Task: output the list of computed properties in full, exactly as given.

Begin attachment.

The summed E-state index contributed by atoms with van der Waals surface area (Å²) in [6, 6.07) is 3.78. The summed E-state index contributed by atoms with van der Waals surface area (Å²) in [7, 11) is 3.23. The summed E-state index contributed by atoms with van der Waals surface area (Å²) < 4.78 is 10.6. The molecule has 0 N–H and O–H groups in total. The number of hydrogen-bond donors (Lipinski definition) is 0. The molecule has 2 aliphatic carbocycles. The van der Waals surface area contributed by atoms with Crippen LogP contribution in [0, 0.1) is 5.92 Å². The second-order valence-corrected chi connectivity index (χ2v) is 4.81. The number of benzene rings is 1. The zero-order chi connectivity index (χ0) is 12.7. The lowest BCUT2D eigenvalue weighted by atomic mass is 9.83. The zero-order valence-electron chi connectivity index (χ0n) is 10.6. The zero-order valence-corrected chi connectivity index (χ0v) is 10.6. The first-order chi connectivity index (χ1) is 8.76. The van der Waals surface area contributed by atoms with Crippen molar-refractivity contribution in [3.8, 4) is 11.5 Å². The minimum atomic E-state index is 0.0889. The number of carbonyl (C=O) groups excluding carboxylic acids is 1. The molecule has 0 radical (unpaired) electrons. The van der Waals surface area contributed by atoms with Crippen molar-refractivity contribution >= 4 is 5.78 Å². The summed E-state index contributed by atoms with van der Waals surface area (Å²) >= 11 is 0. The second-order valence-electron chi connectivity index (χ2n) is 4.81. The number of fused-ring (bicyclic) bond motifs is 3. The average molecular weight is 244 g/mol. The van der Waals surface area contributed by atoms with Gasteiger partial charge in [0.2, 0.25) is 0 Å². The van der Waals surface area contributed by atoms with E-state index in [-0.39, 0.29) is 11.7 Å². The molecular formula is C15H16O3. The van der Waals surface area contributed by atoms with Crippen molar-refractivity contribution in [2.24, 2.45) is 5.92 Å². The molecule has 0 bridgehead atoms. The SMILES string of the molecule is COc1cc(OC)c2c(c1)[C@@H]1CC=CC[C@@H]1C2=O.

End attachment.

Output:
The summed E-state index contributed by atoms with van der Waals surface area (Å²) in [6, 6.07) is 3.78. The summed E-state index contributed by atoms with van der Waals surface area (Å²) in [7, 11) is 3.23. The summed E-state index contributed by atoms with van der Waals surface area (Å²) < 4.78 is 10.6. The molecule has 0 N–H and O–H groups in total. The number of hydrogen-bond donors (Lipinski definition) is 0. The molecule has 2 aliphatic carbocycles. The van der Waals surface area contributed by atoms with Crippen LogP contribution in [0, 0.1) is 5.92 Å². The second-order valence-corrected chi connectivity index (χ2v) is 4.81. The number of benzene rings is 1. The zero-order chi connectivity index (χ0) is 12.7. The lowest BCUT2D eigenvalue weighted by atomic mass is 9.83. The zero-order valence-electron chi connectivity index (χ0n) is 10.6. The zero-order valence-corrected chi connectivity index (χ0v) is 10.6. The first-order chi connectivity index (χ1) is 8.76. The van der Waals surface area contributed by atoms with Crippen molar-refractivity contribution in [3.8, 4) is 11.5 Å². The minimum atomic E-state index is 0.0889. The number of carbonyl (C=O) groups excluding carboxylic acids is 1. The molecule has 0 radical (unpaired) electrons. The van der Waals surface area contributed by atoms with Crippen molar-refractivity contribution >= 4 is 5.78 Å². The summed E-state index contributed by atoms with van der Waals surface area (Å²) >= 11 is 0. The second-order valence-electron chi connectivity index (χ2n) is 4.81. The number of fused-ring (bicyclic) bond motifs is 3. The average molecular weight is 244 g/mol. The van der Waals surface area contributed by atoms with Gasteiger partial charge in [0.2, 0.25) is 0 Å². The van der Waals surface area contributed by atoms with E-state index in [-0.39, 0.29) is 11.7 Å². The molecular formula is C15H16O3. The van der Waals surface area contributed by atoms with Crippen molar-refractivity contribution in [2.24, 2.45) is 5.92 Å². The molecule has 0 bridgehead atoms. The SMILES string of the molecule is COc1cc(OC)c2c(c1)[C@@H]1CC=CC[C@@H]1C2=O.